Hi! I am here today to tell you about 2 products that I enjoyed learning about at the NAEA Convention in the vendor halls. What is the vendor hall at NAEA?
The vendor hall is one of my favorite parts of the convention. I love trying out new art materials, techniques and buying art resources! Here are some of the things I got as samples or purchased in the vendor hall. (Most were free!)
In the vendor hall, I stopped by the Arts & Activities booth where they had large magazine covers displayed. I am standing here in front of the magazine that had my interview and lesson plan with William Wegman!
Some of the vendor booths were very inspiring and colorful!
There were a lot of hands-on demonstrations.
Activa Air Dry Clay
Now I am going to tell you about two of my favorite products from the convention: Activa clay (not the yogurt company) and Jack Richeson Collegiate Metallic watercolor paint. I did not get paid to write about either of these products, but I thought they were cool enough to share with you. I am using some Amazon Affiliate links which provides me a small compensation for your purchases, but adds no extra charge to you!
First, I learned about ACTIVA Plus Natural Self-Hardening Clay from Ruth Post, who is a representative for the company. We have been friends online and had a chance to hang out at the conference. I had actually written off air-dry clay because my students’ projects always break and crumble. She mentioned how wonderful the Activa air-dry clay was and told me I should stop by her booth. Ruth was an elementary art teacher for 30 years (not sure the exact number, but teaching art was her career) and she said she would never promote any product she didn’t think was great.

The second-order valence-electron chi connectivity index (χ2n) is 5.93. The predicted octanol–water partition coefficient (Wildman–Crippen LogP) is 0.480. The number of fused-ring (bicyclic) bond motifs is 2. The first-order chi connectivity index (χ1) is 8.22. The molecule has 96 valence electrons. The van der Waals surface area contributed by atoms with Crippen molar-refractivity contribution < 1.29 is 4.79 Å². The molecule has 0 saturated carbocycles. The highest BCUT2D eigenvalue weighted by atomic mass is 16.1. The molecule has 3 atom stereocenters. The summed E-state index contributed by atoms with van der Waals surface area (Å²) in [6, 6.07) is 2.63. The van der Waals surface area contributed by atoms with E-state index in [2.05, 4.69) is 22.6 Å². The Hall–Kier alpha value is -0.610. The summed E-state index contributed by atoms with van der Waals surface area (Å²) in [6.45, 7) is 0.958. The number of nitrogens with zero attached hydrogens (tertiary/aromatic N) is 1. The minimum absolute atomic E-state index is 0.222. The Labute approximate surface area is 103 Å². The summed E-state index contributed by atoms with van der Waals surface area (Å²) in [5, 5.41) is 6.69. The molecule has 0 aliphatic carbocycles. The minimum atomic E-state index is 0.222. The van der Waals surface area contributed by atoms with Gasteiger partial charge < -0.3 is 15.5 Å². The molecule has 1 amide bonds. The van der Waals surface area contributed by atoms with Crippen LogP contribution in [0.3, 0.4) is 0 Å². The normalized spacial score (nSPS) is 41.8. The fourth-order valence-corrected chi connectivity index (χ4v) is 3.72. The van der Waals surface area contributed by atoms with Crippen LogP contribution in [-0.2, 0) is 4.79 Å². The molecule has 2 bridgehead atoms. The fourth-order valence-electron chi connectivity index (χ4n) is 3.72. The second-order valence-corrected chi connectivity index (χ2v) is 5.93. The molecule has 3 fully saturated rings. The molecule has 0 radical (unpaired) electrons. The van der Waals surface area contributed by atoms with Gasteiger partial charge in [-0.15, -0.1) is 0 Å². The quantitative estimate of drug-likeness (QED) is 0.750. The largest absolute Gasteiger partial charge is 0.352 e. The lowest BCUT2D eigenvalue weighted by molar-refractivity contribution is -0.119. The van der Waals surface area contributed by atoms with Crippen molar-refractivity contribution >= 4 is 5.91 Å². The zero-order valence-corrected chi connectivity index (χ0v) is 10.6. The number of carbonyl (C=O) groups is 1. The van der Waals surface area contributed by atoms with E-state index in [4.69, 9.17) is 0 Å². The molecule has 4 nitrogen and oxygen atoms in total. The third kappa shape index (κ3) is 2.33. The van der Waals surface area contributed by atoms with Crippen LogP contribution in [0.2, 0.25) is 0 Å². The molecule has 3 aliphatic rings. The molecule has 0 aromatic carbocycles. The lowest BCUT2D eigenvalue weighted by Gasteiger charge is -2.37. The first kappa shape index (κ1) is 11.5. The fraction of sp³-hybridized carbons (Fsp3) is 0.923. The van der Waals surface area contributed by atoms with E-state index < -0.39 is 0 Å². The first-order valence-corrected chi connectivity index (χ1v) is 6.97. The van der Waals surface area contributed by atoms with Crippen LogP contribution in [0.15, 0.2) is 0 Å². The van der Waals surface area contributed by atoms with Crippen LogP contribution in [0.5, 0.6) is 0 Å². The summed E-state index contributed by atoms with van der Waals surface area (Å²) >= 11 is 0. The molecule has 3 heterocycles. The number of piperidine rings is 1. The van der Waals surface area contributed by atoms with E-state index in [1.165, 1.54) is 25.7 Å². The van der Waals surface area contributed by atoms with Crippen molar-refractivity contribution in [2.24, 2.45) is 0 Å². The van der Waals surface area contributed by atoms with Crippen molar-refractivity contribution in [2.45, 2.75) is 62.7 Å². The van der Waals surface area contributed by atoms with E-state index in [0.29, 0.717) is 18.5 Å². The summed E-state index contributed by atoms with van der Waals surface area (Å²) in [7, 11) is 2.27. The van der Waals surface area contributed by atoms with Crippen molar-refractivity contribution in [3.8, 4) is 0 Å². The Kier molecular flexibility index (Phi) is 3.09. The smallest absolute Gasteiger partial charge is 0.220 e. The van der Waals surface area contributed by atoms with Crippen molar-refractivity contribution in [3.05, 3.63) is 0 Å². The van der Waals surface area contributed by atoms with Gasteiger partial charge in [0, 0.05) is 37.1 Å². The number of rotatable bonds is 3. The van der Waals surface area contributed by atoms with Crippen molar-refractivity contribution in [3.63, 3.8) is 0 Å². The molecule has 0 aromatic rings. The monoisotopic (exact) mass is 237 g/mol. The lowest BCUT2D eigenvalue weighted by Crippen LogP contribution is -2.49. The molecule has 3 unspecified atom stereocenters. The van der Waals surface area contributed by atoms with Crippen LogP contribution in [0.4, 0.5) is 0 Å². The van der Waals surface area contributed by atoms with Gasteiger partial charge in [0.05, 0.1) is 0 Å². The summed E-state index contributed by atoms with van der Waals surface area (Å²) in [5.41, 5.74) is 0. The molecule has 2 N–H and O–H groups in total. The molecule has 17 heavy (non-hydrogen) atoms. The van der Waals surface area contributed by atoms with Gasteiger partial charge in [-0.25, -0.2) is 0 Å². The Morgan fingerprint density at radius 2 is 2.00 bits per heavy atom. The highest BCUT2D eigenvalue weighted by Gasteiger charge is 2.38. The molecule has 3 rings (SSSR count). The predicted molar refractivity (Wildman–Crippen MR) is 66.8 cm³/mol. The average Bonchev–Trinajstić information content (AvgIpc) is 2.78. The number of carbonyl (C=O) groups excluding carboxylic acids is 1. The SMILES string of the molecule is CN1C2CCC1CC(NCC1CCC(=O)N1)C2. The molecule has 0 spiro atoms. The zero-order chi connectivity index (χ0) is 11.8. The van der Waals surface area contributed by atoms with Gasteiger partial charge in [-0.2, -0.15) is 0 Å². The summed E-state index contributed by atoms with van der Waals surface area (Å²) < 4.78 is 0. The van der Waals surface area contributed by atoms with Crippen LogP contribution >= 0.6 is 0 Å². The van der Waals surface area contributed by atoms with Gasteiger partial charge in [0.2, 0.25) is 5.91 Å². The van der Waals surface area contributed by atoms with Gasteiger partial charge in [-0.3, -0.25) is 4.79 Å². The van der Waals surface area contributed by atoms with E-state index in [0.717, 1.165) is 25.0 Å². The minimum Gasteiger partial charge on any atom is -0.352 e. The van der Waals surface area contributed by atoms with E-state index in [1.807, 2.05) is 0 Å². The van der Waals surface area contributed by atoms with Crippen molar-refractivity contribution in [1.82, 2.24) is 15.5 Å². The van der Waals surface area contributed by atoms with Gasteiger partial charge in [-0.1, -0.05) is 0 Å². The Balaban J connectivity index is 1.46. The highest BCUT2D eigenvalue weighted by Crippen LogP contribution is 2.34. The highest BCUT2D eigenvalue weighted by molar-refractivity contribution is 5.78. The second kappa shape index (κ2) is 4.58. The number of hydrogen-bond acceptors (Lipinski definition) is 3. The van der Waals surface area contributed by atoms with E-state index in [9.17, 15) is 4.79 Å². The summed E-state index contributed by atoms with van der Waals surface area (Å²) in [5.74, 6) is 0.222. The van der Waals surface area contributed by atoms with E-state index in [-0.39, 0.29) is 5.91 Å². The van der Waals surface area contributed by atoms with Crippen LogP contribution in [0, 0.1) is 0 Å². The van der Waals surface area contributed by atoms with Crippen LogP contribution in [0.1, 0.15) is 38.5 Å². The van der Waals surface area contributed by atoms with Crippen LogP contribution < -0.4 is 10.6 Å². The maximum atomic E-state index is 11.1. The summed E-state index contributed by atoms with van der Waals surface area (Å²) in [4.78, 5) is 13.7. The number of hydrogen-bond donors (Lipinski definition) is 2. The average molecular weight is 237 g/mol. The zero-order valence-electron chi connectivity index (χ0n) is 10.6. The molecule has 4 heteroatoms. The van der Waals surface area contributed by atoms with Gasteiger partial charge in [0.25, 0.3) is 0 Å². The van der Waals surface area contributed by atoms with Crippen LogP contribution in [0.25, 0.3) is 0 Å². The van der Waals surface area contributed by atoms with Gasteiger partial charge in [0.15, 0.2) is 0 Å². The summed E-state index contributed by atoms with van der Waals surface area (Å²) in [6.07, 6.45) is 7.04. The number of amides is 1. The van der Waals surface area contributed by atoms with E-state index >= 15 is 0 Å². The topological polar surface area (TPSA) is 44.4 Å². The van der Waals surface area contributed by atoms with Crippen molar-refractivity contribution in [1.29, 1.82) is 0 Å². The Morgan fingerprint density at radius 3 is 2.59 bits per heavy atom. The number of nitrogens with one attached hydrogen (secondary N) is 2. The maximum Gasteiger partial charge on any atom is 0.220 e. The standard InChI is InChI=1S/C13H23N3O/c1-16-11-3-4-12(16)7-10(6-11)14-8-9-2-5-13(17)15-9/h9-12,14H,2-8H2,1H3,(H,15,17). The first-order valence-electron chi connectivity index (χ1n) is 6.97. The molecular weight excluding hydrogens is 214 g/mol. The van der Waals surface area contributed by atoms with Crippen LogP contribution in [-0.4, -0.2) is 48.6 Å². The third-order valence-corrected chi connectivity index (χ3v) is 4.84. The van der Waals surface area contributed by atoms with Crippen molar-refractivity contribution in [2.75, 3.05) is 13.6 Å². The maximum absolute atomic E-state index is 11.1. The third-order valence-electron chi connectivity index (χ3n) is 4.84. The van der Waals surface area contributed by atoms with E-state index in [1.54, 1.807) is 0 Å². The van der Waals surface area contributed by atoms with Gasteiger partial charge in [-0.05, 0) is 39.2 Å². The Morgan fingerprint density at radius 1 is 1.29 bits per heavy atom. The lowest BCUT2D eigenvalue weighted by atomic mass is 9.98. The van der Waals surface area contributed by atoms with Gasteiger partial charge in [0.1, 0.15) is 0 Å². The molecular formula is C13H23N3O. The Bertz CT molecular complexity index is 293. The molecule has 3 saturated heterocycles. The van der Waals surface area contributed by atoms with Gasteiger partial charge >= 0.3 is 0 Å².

Here’s me and Ruth at dinner!
Here’s Ruth at the booth!
–Activa Air Dry Clays
Available in a 1lb, 2lb, 3lb, package or 22lb block. What I like about the Activa clay is that it is very easy to work with and feels very much like regular clay. No kiln firing is required. I made this llama at the booth at the conference and managed to take it all the way from Boston, in my backpack, on the plane, without it breaking. I think that says a lot about the clay! When it is cured after “drying” in the air, it is pretty darn hard and solid. I painted my llama with acrylic paints, glitter glue, puffy fabric paint and Sharpie.
Air dry clay is more pricey than regular clay, so I would use it for small projects with the kids. FREE clay lesson tutorials by Little Budding Artist!
Lesson plans available at:
Ruth’s website is: http://littlebuddingartist.com
She also has a Subscription Box available as well using the same air dry clay if you would like to sample it for yourself. Here is the website link: https://www.theclaybox.org
I love watercolor paints and I collect watercolor sets, so of course I had to try out the Jack Richeson watercolor sets. The regular sets were so-so, but then I discovered these metallic watercolor paints by Jack Richeson which are lovely!
To use them, get your brush wet and rub it around a paint circle. While the paint is getting saturated with water, you need to rub the brush around it and work it a little bit to get the pigment to really show strong. It shows up wonderfully on black paper. Many metallic paints look nice on white, but don’t show up well on black paper. These are an exception! The vendor recommended using the Jack Richeson 135# black art paper. This paper is thicker and sturdier and will hold up to watercolor paints better. Here is how the paints look on the Jack Richeson black paper.
I had a student try painting a doodle on regular “heavyweight” construction paper (which isn’t that heavy) and here is how it looks. Not too bad, a bit wrinkly.
The Jack Richeson paper is expensive in my opinion, so I think I will experiment a little more and see if scrapbooking cardstock would hold up to the paints. Painting with the metallics is very mesmerizing and meditative. If the best option for paper is the expensive art paper, you could always cut it up into smaller postcard size and use small paint brushes. The paints are also not cheap, so I would probably buy sets for 2-3 kids to share and only use it for older children.